There is an additional benefit of orchestration beyond improving the quality and efficiency of infrastructure deployment that may not be immediately obvious. Orchestration enables the abstraction of resources, and most orchestration tools are API-enabled so upstream systems can take advantage of this abstraction. Orchestration scripts, for example, can run in either a public cloud or in an on-premise private cloud. Using a portal or service catalog, users can request resources from the orchestration tool in a cloud-agnostic way, enabling hybrid cloud. Infrastructure as Code, or platform engineering, can leverage the orchestration system’s course-grained API, making integration easier and decoupling it from the details of underlying infrastructure. Or, IT service management or business management systems can integrate with the orchestration system in a similar way to enable end-to-end provisioning of infrastructure to support business services, such as disaster recovery or customer onboarding to a platform.

Realizing the benefits of orchestration

The benefits of orchestration are clear, but how does an enterprise get to this level of operational functionality? The solution is standardization, the lynchpin of orchestration. Organizations that standardize on infrastructure components, policies, and management tools and methods are most likely to realize the optimal benefits of orchestration. Here are two points to keep in mind regarding standardization.

1. Set your limits

Standardization is a balancing act. It requires limiting options, especially around lower-level services such as networking and operating systems. An organization may need to support both Windows and Linux servers, but does it really need to run half a dozen or more Linux distributions? There may be business requirements for a wide variety of operating systems, and in that case, it is imperative to create and maintain a centrally managed service catalog. Developers and system administrators can use the service catalog to access properly configured machine images or deployment scripts so they do not have to start from scratch to deploy and configure application resources.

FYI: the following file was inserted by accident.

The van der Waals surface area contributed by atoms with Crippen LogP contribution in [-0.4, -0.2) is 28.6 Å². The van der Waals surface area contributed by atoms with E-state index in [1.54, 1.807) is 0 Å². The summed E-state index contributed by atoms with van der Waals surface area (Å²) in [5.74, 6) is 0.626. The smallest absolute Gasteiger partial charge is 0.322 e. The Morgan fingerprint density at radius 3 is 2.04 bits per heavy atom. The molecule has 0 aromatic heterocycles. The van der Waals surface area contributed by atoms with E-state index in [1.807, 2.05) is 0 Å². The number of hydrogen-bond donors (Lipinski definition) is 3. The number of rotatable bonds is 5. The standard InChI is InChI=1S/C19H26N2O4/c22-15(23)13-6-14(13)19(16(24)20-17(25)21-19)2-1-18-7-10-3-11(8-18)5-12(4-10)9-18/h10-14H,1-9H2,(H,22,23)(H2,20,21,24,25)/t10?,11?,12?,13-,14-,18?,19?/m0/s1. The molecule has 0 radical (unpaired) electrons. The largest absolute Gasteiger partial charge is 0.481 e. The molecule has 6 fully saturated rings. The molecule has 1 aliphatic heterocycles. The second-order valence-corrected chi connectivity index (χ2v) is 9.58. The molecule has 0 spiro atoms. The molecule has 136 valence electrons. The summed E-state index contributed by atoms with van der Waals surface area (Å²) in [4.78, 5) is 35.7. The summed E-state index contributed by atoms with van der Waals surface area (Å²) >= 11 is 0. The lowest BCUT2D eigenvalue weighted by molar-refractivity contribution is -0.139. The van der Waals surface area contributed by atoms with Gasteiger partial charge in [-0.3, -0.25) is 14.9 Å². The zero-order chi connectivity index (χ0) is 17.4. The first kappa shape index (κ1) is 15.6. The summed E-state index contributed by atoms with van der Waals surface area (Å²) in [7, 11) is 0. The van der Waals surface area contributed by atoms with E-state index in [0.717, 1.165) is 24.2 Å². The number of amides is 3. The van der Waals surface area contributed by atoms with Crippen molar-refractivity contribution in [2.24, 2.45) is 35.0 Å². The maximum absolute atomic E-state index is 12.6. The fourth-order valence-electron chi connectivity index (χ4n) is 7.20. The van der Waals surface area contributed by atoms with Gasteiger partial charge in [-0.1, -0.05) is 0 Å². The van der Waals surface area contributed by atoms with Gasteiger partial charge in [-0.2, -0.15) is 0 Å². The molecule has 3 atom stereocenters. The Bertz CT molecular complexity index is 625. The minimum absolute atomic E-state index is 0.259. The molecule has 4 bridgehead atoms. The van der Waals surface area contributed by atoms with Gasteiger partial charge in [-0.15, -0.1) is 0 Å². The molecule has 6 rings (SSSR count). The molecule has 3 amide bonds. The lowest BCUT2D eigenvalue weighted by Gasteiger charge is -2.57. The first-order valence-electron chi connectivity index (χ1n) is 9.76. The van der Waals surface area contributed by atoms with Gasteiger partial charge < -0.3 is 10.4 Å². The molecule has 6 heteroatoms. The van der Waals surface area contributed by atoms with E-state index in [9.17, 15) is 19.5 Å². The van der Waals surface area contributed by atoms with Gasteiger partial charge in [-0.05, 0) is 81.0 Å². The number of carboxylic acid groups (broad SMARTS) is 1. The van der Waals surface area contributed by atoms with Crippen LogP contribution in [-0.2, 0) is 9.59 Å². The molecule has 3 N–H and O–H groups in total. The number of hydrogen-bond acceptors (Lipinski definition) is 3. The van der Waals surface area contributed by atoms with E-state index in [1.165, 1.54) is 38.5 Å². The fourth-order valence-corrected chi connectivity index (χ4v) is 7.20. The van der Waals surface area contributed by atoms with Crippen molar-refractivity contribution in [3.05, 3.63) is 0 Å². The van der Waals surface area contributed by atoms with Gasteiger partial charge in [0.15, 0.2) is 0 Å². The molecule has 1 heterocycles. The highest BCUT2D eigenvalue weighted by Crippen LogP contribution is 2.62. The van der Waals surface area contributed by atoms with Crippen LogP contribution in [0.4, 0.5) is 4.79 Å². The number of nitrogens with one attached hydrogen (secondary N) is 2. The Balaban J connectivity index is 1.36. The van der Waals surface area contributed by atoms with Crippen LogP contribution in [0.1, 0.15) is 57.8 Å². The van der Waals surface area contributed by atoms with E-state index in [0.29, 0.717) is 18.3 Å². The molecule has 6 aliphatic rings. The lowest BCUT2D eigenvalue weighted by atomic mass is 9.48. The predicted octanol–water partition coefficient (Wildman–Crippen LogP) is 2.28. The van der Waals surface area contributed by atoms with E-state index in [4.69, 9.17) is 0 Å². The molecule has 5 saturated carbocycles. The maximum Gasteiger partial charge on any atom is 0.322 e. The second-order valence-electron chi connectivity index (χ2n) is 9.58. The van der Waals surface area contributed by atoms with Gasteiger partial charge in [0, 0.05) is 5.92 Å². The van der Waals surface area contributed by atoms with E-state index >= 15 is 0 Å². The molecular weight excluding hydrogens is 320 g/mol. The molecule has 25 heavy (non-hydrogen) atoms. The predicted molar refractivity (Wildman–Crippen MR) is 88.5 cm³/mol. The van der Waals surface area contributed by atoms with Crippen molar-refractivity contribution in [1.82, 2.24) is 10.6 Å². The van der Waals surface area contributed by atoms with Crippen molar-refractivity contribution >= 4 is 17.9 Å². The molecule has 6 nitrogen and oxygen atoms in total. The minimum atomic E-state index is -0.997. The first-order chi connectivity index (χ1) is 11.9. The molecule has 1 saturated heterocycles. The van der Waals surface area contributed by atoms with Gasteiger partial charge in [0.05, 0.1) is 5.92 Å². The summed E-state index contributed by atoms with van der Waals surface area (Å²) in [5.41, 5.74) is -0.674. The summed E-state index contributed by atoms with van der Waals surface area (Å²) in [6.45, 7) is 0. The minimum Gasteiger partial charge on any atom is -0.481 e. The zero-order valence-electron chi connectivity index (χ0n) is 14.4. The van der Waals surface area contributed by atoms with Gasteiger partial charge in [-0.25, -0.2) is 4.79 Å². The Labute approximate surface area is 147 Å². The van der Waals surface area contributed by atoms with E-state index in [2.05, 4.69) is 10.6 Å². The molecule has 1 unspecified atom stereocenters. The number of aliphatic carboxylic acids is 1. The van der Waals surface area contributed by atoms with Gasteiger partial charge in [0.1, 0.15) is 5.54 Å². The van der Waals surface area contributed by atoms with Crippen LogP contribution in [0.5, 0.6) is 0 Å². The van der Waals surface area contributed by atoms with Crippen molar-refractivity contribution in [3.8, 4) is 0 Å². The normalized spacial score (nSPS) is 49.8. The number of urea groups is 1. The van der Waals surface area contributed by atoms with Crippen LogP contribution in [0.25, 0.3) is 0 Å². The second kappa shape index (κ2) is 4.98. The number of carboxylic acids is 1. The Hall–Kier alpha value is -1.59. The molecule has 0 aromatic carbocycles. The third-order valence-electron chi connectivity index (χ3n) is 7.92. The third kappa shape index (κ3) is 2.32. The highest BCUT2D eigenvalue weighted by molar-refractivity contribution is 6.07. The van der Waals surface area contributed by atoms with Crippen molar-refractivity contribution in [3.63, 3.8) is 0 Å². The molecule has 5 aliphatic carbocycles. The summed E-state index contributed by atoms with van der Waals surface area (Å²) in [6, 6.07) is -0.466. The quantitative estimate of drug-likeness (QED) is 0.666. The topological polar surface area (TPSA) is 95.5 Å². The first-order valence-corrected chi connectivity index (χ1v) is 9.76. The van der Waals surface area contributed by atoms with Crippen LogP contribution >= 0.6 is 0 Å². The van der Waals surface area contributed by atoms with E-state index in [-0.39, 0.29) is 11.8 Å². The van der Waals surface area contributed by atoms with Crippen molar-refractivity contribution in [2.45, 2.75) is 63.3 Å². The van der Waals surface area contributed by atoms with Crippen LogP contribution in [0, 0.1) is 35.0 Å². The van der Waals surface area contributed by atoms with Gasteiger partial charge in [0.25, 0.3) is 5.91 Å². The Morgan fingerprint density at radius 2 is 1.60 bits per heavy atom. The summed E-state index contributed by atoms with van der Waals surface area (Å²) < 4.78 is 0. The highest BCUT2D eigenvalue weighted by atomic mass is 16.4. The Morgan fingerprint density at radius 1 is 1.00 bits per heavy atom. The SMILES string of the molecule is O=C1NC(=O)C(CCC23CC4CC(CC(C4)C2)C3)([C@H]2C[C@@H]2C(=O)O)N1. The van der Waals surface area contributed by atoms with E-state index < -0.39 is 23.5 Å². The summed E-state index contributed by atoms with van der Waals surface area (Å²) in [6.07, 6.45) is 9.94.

2. Define policies clearly

Standardizing configuration management tools and procedures entails defining policies that deploy applications according to the policy specifications. Use network virtualization to provide an interface to network services and to properly configure network security. Similarly, software-defined storage can allocate storage resources and specify performance characteristics, such as the use of SSD storage over magnetic storage and the number of IOPS.

Orchestration is the key to coordinating the large number of varied tasks that must be completed to deploy high-performance business services more quickly. As cloud environments become increasingly complex, an orchestrated environment will be even more critical to ensuring IT organizations can experience the full benefits of cloud computing in terms of efficiency, scalability and cost savings. Orchestration can be revenue generating by becoming an enabler for new digital business services that otherwise would not be feasible through traditional manual processes.